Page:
THE SPACE EDUCATORS' HANDBOOK
Click here for larger picture of ASTEROID science fiction movie
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In March of 1998, newspapers reported the potential collision of Earth with a mile-wide
asteroid in the year 2028. Quickly, Earth's astronomers evaluated the reported claims.
Using calculations from astronomical pictures, they demonstrated the passing of the
asteroid will be at approximately 600,000 miles from Earth. Collisions of Earth with
comets, asteroids, and large meteoroids have long been a fertile source of science
fiction drama. Indeed, such an encounter would cause devastating damage to our planet.
However, the Earth's spacefaring nations have the abililty to rocket disintegrating
missiles into such bodies hurling toward Earth. This is comforting for those
of us who call Earth home. The following news release shortly followed the report
of the predicted asteroid collision of the year 2028:
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MEDIA RELATIONS OFFICE
JET PROPULSION LABORATORY
CALIFORNIA INSTITUTE OF TECHNOLOGY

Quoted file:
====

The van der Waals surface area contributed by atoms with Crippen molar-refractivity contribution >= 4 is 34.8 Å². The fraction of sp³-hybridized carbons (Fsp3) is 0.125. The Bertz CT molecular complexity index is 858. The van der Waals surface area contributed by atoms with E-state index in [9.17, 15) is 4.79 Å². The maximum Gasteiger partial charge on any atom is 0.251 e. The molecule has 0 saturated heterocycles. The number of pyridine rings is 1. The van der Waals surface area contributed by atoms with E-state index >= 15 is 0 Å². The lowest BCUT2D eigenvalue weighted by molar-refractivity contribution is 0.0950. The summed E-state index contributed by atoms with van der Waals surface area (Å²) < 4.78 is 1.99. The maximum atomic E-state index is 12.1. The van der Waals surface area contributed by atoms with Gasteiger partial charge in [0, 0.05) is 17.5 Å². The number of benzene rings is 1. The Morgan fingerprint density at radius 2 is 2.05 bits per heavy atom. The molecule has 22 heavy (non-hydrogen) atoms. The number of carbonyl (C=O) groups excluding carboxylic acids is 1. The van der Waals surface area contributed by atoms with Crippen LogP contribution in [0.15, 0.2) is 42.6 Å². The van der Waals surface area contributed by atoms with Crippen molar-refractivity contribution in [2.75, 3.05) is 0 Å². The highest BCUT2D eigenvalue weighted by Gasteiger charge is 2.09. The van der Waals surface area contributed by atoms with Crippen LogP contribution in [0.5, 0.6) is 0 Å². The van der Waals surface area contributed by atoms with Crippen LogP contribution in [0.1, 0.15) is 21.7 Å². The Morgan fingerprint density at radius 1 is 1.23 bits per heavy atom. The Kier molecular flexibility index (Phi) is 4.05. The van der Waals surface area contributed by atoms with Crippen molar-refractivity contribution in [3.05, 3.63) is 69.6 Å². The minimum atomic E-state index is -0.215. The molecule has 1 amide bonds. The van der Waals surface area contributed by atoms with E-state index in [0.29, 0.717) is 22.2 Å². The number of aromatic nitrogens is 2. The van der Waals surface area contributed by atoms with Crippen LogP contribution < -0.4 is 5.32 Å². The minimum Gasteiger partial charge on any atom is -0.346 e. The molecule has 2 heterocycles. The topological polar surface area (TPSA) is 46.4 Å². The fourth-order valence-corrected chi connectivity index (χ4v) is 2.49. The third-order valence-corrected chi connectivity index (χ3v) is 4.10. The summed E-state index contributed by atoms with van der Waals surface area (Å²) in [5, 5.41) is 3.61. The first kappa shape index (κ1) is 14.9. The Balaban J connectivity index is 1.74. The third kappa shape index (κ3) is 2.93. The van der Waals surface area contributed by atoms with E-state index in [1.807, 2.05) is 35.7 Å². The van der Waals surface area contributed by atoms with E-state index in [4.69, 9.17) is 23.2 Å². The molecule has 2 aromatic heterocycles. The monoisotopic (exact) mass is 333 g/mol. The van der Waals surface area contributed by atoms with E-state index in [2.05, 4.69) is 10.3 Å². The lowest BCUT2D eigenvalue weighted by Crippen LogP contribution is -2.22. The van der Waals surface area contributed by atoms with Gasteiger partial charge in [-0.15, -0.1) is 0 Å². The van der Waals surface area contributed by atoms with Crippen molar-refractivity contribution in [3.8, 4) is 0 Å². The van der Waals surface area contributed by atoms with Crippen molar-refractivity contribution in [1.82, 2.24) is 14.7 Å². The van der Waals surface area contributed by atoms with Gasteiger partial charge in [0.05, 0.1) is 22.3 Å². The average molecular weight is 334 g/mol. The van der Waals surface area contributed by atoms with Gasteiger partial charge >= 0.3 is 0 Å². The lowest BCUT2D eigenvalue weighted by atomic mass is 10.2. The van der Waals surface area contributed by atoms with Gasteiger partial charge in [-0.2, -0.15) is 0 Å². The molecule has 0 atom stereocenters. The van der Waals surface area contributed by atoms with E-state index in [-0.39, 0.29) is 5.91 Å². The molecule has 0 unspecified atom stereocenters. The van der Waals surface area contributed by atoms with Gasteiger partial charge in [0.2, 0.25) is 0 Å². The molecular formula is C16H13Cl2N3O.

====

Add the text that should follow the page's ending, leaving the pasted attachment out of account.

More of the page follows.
NATIONAL AERONAUTICS AND SPACE ADMINISTRATION
PASADENA, CALIF. 91109. TELEPHONE (818) 354-5011
FOR IMMEDIATE RELEASEMarch 12, 1998
ASTEROID WILL MISS EARTH BY "COMFORTABLE DISTANCE" IN 2028
Asteroid 1997 XF11 will pass well beyond the Moon's distance
from Earth in October 2028 with a zero probability of impacting
the planet, according to astronomers at NASA's Jet Propulsion
Laboratory, Pasadena, CA.
The asteroid "is predicted to pass at a rather comforable
distance of about 600,000 miles (about 960,000 kilometers) in
2028," reported Dr. Donald K. Yeomans and Dr. Paul W. Chodas, JPL
scientists who specialize in computing the predicted orbits of
comets, asteroids, planets and other bodies in the solar system.
Data on the asteroid from March 1990 (well before its
discovery in December 1997) was integrated into the orbit
calculations by Yeomans and Chodas to arrive at the distance the
asteroid will pass Earth. The 1990 observations of the object
were found today in the Palomar Planet Crossing Asteroid Survey
conducted at Caltech's Palomar Observatory, by JPL's Eleanor
Helin and Ken Lawrence and by Brian Roman, formerly of JPL.
Even prior to the discovery of the earlier Palomar
observations, however, Yeomans and Chodas had determined that the
impact probability would be zero. The new calculations further
underscore that conclusion, they said.
JPL is a division of the California Institute of Technology.
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